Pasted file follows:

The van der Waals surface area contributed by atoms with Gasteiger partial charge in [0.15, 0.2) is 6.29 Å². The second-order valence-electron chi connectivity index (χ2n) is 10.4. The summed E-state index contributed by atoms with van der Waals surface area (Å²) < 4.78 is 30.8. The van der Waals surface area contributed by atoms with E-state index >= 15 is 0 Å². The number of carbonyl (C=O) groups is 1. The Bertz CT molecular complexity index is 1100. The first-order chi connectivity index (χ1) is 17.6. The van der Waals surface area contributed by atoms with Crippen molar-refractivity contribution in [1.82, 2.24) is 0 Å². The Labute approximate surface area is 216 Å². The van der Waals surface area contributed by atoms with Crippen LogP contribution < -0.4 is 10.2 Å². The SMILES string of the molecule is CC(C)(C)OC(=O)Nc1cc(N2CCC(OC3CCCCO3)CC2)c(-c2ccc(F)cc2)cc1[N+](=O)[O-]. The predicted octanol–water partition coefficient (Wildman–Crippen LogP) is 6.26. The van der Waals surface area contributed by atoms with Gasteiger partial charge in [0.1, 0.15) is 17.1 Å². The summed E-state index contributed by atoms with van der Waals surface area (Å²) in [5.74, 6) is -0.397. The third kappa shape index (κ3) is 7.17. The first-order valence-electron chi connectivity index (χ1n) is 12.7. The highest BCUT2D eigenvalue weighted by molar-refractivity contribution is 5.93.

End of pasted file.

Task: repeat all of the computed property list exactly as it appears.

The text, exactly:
The van der Waals surface area contributed by atoms with Gasteiger partial charge in [0.15, 0.2) is 6.29 Å². The second-order valence-electron chi connectivity index (χ2n) is 10.4. The summed E-state index contributed by atoms with van der Waals surface area (Å²) < 4.78 is 30.8. The van der Waals surface area contributed by atoms with E-state index >= 15 is 0 Å². The number of carbonyl (C=O) groups is 1. The Bertz CT molecular complexity index is 1100. The first-order chi connectivity index (χ1) is 17.6. The van der Waals surface area contributed by atoms with Crippen molar-refractivity contribution in [1.82, 2.24) is 0 Å². The Labute approximate surface area is 216 Å². The van der Waals surface area contributed by atoms with Crippen LogP contribution < -0.4 is 10.2 Å². The SMILES string of the molecule is CC(C)(C)OC(=O)Nc1cc(N2CCC(OC3CCCCO3)CC2)c(-c2ccc(F)cc2)cc1[N+](=O)[O-]. The predicted octanol–water partition coefficient (Wildman–Crippen LogP) is 6.26. The van der Waals surface area contributed by atoms with Gasteiger partial charge in [0.1, 0.15) is 17.1 Å². The summed E-state index contributed by atoms with van der Waals surface area (Å²) in [5.74, 6) is -0.397. The third kappa shape index (κ3) is 7.17. The first-order valence-electron chi connectivity index (χ1n) is 12.7. The highest BCUT2D eigenvalue weighted by molar-refractivity contribution is 5.93.